Solo tasks are things like finding several random items in the house or building where you are, figuring out a trivia question, or figuring out a word game like a rebus. Combo tasks are completed with other players or teams, and include acting out a word and making others guess what it is, or drawing or sculpting something and making others guess what it is.
The tasks are timed, and, while they aren't impossible, they aren't easy. The sheer variety of tasks and topics that Cadoo covers keeps the game interesting, but a lot of it is just funny. Seeing someone trying to sculpt a hot dog out of the awful purple clay the game provides makes it hard not to laugh!
The one drawback to this game really is that clay. We finally had to toss ours out and use the clay from Cranium Turbo Edition for Cadoo because the clay got gross. We could order some more of the clay through Cranium's website, but I think it might make more sense to invest in some decent clay in the future.
This is still a popular game at our house, and it's the only one in which I've ever seen my kids both try to lose in order to keep the game going. I'm not saying they do that every time, but the time it happened, it was really sweet to see them trying to figure out how best to place their game pieces so as not to win. (Eventually they dropped the game board aspect entirely and just had fun with the activities. How cool!)
Our well-loved copy of Cariboo (which cost much less than the insane price that is listed here) was destroyed a long time ago, but wow did this game get a lot of attention from our kids when they were younger. Created for kids aged 3 and up, this is a game that helps kids learn their colors, shapes, and some letters while they seek a "treasure."
The box itself is the game, so it's easy to store the items that come with it. There are six colored balls (which were a huge draw to Julia when she was little; she didn't want to play the game so much as she wanted to spend time putting the balls into the game), as well as a "key" and some playing cards, each of which have a color, shape, or letter on them.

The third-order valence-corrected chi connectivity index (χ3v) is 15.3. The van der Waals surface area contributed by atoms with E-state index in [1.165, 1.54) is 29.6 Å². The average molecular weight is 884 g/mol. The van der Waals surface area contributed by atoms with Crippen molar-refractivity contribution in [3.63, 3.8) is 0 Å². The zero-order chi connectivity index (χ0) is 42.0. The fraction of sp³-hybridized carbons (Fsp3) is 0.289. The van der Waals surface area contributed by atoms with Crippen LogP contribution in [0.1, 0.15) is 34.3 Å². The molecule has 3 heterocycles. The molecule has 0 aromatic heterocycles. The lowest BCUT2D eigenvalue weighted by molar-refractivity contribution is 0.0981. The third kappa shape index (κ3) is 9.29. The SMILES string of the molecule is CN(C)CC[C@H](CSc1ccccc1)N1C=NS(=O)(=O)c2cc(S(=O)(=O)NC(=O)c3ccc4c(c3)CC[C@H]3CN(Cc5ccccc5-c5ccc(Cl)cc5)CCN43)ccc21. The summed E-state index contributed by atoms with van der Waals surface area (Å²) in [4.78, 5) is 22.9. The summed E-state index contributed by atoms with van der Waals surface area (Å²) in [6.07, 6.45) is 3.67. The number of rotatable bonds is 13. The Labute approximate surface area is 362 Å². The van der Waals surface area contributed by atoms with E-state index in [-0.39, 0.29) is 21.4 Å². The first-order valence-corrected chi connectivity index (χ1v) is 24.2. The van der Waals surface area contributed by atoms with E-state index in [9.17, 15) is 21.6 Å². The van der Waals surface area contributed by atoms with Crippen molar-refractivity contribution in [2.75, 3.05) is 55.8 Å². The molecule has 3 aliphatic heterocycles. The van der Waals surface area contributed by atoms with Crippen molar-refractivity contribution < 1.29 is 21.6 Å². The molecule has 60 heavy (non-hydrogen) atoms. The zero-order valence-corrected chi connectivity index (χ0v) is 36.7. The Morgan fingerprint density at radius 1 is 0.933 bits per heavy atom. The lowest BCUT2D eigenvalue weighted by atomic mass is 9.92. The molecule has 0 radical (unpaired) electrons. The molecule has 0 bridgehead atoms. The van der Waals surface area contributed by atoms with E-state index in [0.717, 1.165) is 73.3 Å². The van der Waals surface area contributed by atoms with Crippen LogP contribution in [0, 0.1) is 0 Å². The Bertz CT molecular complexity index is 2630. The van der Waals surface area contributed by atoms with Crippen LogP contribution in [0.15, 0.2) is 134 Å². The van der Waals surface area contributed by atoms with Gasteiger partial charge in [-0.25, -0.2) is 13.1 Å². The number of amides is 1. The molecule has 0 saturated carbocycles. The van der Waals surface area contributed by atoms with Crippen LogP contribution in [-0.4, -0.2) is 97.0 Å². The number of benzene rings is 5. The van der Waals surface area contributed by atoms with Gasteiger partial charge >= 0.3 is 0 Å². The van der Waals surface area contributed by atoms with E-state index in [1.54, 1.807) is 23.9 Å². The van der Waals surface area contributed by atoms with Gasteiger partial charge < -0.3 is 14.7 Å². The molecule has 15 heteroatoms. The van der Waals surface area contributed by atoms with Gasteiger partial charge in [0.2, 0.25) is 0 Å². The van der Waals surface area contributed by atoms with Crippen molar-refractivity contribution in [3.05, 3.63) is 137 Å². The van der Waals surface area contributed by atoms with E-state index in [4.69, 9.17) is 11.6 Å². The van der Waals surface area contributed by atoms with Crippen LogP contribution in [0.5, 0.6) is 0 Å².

The balls are dropped into the game and they spread out randomly; the object is to find all of them so that they can be taken out and placed in the slot at the edge of the game. When the sixth and final ball is placed, the treasure chest on the game opens to reveal a "jewel." The person who places that final ball is the winner.
To find the balls, the players must use the "key" to open the boxes under which the balls may be hiding. The player must match the shape, color or letter on the card to the one on the game board.
This is a simple, fun concept (although it's tricky to describe well!), and both our kids enjoyed it. It's also not a game that takes forever to play (I always felt that Chutes and Ladders was eternal), so it's a good one for preschool aged children.
Cranium Turbo Edition is similar to Cadoo in terms of types of activities, but it is geared for "teens and adults" and features a different sort of game board.
In this game, you or your team must move around the board, completing tasks. Once you get to the last spot on the board, to win you have to complete a "Finale Rally," which involves completing tasks from special decks frome each of the four categories of activity cards. This is done over the course of several turns, however, so everyone else can continue to have fun while you are aiming to win.
Like Cadoo, there are activities like drawing and sculpting included, along with acting out activities, figuring out facts, and solving word problems. The box boasts that there are sixteen discrete activities, and I will have to trust that is the case; it's hard to tell because when you play this game you are really quite busy!
These activities are more difficult in many cases than the activities in Cadoo. For example, in Cadoo you might be asked to draw something simple. With Cranium Turbo Edition, you might be asked to draw something simple... but with your eyes shut. Then the other players or team have to figure out what it is.
We have had great fun playing this game with friends, but it's also excellent with our kids. Even though Julia is only 8 and Alex is only 12, it has worked really well to team each of them up with a parent to play this game. The range of activities keeps everyone engaged and we have had a lot of laughs playing as a family.
The Turbo Edition also comes several sets of cards that are specifically created for events like bridal showers and family reunions. These can be used in conjunction with the rest of the game to make the game more appropriate for particular occasions.